JP: PMI Composite

Mon Apr 04 21:00:00 CDT 2016

Actual Previous
Composite - Level 49.9 51.0
Services - Level 50.0 51.2

March services PMI reading was 50.0, the breakeven point between contraction and expansion. The composite index however, slipped into contraction with a reading of 49.9.

For services, both output and new orders were unchanged from February, when only moderate increases were observed. Meanwhile, services firms cut back on their staff numbers for the first time since last November. On the price front, input price inflation slowed to a 13-month low, while charges rose only slightly. Forecasts towards the 12-month outlook at Japanese services firms were less optimistic in March, with business sentiment easing to the weakest since May last year. The latest reading contributed to the lowest quarterly average seen since Q1 2015. Mirroring the trend for business activity, new orders at Japanese service firms stagnated in March. This followed an 11-month period of expansion.

A contraction in manufacturing output was reflected in the composite index. A number of panelists commented on retirements leading to the fall in employment. Moreover, the rate of job shedding was sharper than the survey average. Goods producers hired workers at the weakest rate in the current six-month sequence of job creation.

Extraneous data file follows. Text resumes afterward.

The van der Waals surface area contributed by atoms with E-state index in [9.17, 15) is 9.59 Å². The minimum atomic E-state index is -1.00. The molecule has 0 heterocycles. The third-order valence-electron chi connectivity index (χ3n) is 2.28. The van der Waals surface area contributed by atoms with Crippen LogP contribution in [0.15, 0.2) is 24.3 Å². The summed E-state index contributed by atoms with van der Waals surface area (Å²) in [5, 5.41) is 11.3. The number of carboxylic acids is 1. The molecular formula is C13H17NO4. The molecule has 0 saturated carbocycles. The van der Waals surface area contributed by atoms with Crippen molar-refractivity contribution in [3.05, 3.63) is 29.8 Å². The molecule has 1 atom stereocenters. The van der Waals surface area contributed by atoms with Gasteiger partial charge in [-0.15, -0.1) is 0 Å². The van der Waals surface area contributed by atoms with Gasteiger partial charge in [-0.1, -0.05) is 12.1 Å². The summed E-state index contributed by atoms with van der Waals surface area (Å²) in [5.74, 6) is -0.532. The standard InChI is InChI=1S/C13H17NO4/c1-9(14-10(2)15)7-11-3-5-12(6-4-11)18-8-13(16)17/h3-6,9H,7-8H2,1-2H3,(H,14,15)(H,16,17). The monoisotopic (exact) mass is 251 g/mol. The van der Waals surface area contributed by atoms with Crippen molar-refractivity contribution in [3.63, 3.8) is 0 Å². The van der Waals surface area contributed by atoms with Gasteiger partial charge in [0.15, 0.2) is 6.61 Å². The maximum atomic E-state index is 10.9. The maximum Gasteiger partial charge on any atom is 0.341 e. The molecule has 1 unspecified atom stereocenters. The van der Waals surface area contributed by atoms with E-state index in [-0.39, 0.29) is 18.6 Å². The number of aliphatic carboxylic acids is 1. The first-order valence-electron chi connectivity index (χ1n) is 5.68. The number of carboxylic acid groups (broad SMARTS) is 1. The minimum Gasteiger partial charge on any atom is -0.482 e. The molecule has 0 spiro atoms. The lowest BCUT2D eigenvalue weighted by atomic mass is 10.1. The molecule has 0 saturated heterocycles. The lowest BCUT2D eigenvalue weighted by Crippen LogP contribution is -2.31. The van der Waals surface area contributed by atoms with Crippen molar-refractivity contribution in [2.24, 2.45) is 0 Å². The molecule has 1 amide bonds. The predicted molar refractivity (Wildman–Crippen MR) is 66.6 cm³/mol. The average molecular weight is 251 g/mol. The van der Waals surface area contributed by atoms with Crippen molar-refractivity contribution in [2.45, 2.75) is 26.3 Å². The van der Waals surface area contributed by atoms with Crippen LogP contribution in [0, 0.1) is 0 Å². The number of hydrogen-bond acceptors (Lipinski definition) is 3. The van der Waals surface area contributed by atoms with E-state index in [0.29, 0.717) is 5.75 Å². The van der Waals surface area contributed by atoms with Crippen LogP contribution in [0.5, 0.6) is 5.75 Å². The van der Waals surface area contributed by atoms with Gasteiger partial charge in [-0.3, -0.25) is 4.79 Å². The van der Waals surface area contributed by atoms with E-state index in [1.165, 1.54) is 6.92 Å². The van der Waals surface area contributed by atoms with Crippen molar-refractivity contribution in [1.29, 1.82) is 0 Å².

Survey responses reflect the change, if any, in the current month compared to the previous month based on data collected mid-month. For each of the indicators the 'Report' shows the percentage reporting each response, the net difference between the number of higher/better responses and lower/worse responses, and the 'diffusion' index. This index is the sum of the positive responses plus a half of those responding 'the same'.

Investors need to keep their fingers on the pulse of the economy because it dictates how various types of investments will perform. By tracking economic data such as the purchasing managers' manufacturing indexes, investors will know what the economic backdrop is for the various markets. The stock market likes to see healthy economic growth because that translates to higher corporate profits. The bond market prefers less rapid growth and is extremely sensitive to whether the economy is growing too quickly and causing potential inflationary pressures.